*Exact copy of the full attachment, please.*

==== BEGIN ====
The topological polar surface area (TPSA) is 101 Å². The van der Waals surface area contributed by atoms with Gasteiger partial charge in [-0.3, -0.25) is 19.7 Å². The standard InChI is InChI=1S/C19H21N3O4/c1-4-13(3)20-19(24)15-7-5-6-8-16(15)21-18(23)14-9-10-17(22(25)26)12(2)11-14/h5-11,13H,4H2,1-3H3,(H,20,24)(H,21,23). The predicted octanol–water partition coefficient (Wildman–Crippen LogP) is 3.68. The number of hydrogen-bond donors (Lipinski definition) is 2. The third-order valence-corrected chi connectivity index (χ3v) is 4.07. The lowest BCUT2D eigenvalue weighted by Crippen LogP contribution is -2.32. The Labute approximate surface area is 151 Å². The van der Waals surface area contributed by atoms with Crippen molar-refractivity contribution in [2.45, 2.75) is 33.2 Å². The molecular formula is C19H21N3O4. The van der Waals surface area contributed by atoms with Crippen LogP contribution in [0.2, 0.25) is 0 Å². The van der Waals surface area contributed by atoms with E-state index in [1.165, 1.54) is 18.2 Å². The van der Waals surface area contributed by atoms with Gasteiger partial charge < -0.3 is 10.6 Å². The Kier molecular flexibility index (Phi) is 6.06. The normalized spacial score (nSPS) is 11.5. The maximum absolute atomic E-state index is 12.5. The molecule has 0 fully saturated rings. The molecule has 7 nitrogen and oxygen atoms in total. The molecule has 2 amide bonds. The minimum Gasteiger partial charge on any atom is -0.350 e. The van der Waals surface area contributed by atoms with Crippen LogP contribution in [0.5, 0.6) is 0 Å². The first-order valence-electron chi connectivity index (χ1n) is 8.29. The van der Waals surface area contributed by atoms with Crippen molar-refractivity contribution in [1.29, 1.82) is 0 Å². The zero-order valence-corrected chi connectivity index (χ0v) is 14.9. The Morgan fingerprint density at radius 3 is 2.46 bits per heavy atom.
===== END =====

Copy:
The topological polar surface area (TPSA) is 101 Å². The van der Waals surface area contributed by atoms with Gasteiger partial charge in [-0.3, -0.25) is 19.7 Å². The standard InChI is InChI=1S/C19H21N3O4/c1-4-13(3)20-19(24)15-7-5-6-8-16(15)21-18(23)14-9-10-17(22(25)26)12(2)11-14/h5-11,13H,4H2,1-3H3,(H,20,24)(H,21,23). The predicted octanol–water partition coefficient (Wildman–Crippen LogP) is 3.68. The number of hydrogen-bond donors (Lipinski definition) is 2. The third-order valence-corrected chi connectivity index (χ3v) is 4.07. The lowest BCUT2D eigenvalue weighted by Crippen LogP contribution is -2.32. The Labute approximate surface area is 151 Å². The van der Waals surface area contributed by atoms with Crippen molar-refractivity contribution in [2.45, 2.75) is 33.2 Å². The molecular formula is C19H21N3O4. The van der Waals surface area contributed by atoms with Crippen LogP contribution in [0.2, 0.25) is 0 Å². The van der Waals surface area contributed by atoms with E-state index in [1.165, 1.54) is 18.2 Å². The van der Waals surface area contributed by atoms with Gasteiger partial charge < -0.3 is 10.6 Å². The Kier molecular flexibility index (Phi) is 6.06. The normalized spacial score (nSPS) is 11.5. The maximum absolute atomic E-state index is 12.5. The molecule has 0 fully saturated rings. The molecule has 7 nitrogen and oxygen atoms in total. The molecule has 2 amide bonds. The minimum Gasteiger partial charge on any atom is -0.350 e. The van der Waals surface area contributed by atoms with Crippen LogP contribution in [0.5, 0.6) is 0 Å². The first-order valence-electron chi connectivity index (χ1n) is 8.29. The van der Waals surface area contributed by atoms with Crippen molar-refractivity contribution in [1.29, 1.82) is 0 Å². The zero-order valence-corrected chi connectivity index (χ0v) is 14.9. The Morgan fingerprint density at radius 3 is 2.46 bits per heavy atom.